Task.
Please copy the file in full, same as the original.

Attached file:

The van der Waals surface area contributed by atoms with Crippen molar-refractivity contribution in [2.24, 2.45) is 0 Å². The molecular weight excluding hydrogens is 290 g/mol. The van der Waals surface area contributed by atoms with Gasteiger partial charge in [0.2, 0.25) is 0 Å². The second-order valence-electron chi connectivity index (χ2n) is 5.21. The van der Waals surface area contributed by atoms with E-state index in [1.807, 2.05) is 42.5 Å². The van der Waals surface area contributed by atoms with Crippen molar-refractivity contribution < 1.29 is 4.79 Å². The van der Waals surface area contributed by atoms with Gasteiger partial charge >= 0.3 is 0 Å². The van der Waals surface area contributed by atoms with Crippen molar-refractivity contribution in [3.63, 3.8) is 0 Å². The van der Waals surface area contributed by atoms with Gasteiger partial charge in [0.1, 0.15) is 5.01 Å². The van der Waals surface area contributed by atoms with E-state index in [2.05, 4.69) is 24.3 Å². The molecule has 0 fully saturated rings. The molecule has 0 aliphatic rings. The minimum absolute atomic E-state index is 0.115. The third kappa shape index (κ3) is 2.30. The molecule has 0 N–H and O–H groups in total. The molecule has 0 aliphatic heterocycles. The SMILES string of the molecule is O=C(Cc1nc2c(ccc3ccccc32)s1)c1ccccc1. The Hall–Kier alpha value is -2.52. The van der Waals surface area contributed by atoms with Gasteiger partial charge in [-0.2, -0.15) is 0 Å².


The van der Waals surface area contributed by atoms with Crippen molar-refractivity contribution in [2.24, 2.45) is 0 Å². The molecular weight excluding hydrogens is 290 g/mol. The van der Waals surface area contributed by atoms with Gasteiger partial charge in [0.2, 0.25) is 0 Å². The second-order valence-electron chi connectivity index (χ2n) is 5.21. The van der Waals surface area contributed by atoms with E-state index in [1.807, 2.05) is 42.5 Å². The van der Waals surface area contributed by atoms with Crippen molar-refractivity contribution < 1.29 is 4.79 Å². The van der Waals surface area contributed by atoms with Gasteiger partial charge >= 0.3 is 0 Å². The van der Waals surface area contributed by atoms with Crippen molar-refractivity contribution in [3.63, 3.8) is 0 Å². The van der Waals surface area contributed by atoms with Gasteiger partial charge in [0.1, 0.15) is 5.01 Å². The van der Waals surface area contributed by atoms with E-state index in [2.05, 4.69) is 24.3 Å². The molecule has 0 fully saturated rings. The molecule has 0 aliphatic rings. The minimum absolute atomic E-state index is 0.115. The third kappa shape index (κ3) is 2.30. The molecule has 0 N–H and O–H groups in total. The molecule has 0 aliphatic heterocycles. The SMILES string of the molecule is O=C(Cc1nc2c(ccc3ccccc32)s1)c1ccccc1. The Hall–Kier alpha value is -2.52. The van der Waals surface area contributed by atoms with Gasteiger partial charge in [-0.2, -0.15) is 0 Å².